There are several uses for the extension.  For certain spring-loaded sensors that can be removed through the connection head, it connects the connection head to the thermowell, such as the Burns ‘C’ or ‘K’ style.  If a sensor is often removed for calibration/verification, a union/nipple extension can make it easier to remove the sensor, such as for the Burns ‘L’ Style.  The extension is often used to get past insulation where the sensor is being installed and also serves as a spacer from the process temperature that may damage head-mounted electronics such as an indicator or transmitter.  The most common reason to not use an extension is if there are space constraints in the area where the probe is being installed into the thermowell.

The calibration range should encompass the full range of use of the sensor.  A common calibration that secondary standards will come with is from -196 to 420°C.  However, if while using the sensor the temperature never goes below 0 °C and never goes above 300°C, the probe can instead be calibrated over the shorter range.  One benefit of this is that there is no unnecessary stress put on the sensor by calibrating it at temperatures that are close to the ends of its usable range.

Begin by removing the sensor from the thermowell or process.  Look for a 6 digit serial number on the probe sheath or wrench hex.  It may be electro-etched or engraved by hand and may be difficult to read. Next note the number and color of the lead wires. If there are two wires it is most likely a thermocouple.  The color codes will indicate the thermocouple type. Red is negative on all the standard types and the positive leads are: blue = type T, white = type J, yellow = type K, and purple = type E. If there are 3, 4, or 6 wires it is probably an RTD.  Common lead wire colors are two reds and one white for one sensing element, and two greens and one black for the second element if present.  Measure the overall length and diameter of the sensor and note if there is a process connection, exposed spring, or plain sheath.  Knowing only a couple of these identifying characteristics we can help unravel your temperature sensor mystery.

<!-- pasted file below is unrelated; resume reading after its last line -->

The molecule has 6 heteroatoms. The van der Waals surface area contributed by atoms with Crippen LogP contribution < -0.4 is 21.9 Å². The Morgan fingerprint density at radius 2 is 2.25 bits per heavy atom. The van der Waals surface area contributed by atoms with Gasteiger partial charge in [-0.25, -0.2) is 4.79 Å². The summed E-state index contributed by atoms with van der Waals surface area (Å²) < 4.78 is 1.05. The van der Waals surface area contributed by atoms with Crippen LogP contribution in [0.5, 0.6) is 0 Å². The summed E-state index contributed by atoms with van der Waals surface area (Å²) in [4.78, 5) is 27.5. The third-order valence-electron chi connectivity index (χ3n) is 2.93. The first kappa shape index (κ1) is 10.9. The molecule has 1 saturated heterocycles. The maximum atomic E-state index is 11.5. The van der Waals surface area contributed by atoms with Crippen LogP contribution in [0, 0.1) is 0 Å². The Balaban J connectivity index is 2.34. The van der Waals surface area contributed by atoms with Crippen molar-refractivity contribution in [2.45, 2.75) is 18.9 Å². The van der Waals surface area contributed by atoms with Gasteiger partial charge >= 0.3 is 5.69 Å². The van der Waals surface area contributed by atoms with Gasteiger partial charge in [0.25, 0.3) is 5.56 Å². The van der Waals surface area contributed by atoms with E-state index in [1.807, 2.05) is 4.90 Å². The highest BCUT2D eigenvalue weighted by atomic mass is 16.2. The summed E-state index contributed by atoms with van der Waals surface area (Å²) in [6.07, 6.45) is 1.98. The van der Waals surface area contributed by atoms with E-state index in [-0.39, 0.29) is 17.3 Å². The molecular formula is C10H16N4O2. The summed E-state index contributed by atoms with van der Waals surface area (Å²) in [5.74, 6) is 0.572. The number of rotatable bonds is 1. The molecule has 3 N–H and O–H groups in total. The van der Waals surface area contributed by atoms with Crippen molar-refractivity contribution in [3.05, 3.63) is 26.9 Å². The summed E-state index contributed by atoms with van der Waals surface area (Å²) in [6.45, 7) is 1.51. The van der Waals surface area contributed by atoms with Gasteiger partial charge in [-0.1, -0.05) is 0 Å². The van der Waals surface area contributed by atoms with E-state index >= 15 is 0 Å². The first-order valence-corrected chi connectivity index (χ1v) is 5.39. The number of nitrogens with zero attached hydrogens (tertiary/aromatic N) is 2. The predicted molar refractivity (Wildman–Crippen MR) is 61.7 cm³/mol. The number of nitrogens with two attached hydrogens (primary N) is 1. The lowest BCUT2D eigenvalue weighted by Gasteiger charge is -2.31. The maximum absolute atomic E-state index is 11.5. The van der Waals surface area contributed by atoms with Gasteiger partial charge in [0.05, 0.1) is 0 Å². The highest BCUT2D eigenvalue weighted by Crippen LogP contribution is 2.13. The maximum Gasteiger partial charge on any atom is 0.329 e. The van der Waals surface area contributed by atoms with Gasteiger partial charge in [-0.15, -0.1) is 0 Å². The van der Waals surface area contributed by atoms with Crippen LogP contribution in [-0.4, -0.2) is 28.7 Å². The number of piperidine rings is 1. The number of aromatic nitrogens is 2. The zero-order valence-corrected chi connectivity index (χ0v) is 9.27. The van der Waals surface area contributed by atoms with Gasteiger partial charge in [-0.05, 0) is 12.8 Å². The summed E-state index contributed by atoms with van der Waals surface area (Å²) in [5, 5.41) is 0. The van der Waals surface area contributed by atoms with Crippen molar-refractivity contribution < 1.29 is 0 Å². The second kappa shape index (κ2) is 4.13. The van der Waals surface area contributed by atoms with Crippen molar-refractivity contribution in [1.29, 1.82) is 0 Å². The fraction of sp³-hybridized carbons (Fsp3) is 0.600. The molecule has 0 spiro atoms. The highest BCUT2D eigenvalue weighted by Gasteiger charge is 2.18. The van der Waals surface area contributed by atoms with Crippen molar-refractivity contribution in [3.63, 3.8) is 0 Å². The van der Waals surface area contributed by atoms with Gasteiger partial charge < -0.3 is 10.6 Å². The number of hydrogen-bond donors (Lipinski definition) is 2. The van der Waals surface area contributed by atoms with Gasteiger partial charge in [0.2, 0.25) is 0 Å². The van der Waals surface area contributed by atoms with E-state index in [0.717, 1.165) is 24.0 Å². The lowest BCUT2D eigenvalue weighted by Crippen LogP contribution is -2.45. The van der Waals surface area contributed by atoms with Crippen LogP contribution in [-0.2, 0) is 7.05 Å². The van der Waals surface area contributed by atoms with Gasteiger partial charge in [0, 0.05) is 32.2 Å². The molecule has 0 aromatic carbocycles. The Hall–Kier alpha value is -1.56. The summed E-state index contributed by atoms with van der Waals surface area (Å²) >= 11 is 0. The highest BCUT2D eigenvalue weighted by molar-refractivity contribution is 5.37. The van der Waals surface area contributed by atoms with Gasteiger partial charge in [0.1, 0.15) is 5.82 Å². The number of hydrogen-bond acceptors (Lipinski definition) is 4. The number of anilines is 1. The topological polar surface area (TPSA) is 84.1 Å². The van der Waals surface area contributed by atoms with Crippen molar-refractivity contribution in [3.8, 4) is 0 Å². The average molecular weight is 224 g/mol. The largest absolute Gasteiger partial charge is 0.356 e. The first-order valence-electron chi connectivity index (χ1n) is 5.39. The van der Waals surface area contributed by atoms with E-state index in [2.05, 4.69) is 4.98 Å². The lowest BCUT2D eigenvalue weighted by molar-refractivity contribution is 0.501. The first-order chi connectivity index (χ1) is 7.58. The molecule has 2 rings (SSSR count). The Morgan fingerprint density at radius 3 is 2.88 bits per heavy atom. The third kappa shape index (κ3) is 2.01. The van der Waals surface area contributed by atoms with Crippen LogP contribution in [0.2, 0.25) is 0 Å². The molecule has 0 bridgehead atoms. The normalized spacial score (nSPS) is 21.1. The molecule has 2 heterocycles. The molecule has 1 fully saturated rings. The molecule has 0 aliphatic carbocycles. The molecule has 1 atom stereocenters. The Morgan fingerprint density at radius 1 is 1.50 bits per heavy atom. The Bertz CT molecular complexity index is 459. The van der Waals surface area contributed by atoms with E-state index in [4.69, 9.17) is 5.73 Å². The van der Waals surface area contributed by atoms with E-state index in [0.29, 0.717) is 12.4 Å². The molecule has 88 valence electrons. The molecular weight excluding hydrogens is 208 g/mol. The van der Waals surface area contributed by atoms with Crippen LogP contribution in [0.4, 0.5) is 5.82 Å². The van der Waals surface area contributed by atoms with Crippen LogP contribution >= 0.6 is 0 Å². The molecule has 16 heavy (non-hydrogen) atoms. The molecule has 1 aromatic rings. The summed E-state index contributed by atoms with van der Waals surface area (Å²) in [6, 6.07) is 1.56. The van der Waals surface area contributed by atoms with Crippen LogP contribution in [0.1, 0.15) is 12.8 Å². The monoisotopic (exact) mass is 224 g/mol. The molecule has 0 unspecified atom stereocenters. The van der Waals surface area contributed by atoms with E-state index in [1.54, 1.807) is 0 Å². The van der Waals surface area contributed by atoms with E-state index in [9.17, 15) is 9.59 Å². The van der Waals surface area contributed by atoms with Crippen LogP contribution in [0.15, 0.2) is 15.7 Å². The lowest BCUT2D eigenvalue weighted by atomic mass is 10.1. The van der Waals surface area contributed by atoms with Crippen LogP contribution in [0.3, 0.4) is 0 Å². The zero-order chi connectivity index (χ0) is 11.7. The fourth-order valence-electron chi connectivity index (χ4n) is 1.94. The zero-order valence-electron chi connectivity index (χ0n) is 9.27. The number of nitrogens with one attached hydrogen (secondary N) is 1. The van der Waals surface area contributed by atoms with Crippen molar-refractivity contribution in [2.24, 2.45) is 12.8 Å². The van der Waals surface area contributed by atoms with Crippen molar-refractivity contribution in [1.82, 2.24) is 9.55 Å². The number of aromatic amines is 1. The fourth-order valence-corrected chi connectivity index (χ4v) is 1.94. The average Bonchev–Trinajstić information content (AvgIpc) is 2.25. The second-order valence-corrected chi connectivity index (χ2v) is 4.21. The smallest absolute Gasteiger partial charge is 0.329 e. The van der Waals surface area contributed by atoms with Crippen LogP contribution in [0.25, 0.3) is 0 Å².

First of all, let’s discuss the components that are used in an RTD- thermowell assembly. Starting on the process side there is the thermowell, next is the extension which connects the thermowell to the connection head. These 3 parts connected together with an RTD is considered an assembly. The thermowell alone makes up 2 of the 3 dimensions in question. The immersion length also referred to as the “U” dimension, is the length that is actually immersed in the process. The bore depth is exactly that, the depth of the borehole inside the thermowell. This dimension is a combination of the immersion length (minus the 1/4 inch sealed tip), and the connection end with the addition of any lag. (See illustration) The actual RTD runs the entire length of the assembly. To calculate the probe length, you must add the bore depth, the length of your extension, and add the portion of the probe consumed in the connection head. Typically this dimension
Yes, although we describe the impact as the cost of in-accuracy. When the measurement is not accurate, the process control will typically either over compensate or under compensate relative to the desired temperature of interest. In a heated process, if the measurement is reading low, (measured temp below the actual temp) the system will consume additional energy to drive the measured temperature to the required set point. The cost associated with this error is two fold. 1) The energy cost due to the system over compensating and 2) The risk of damage either to the system or the product being produced. Here is a technical paper we developed to demonstrate the real potential cost of an error of as little as 1 degree. This is the main reason that the Burns team focuses on the Measurement as well as the most appropriate sensor for the application.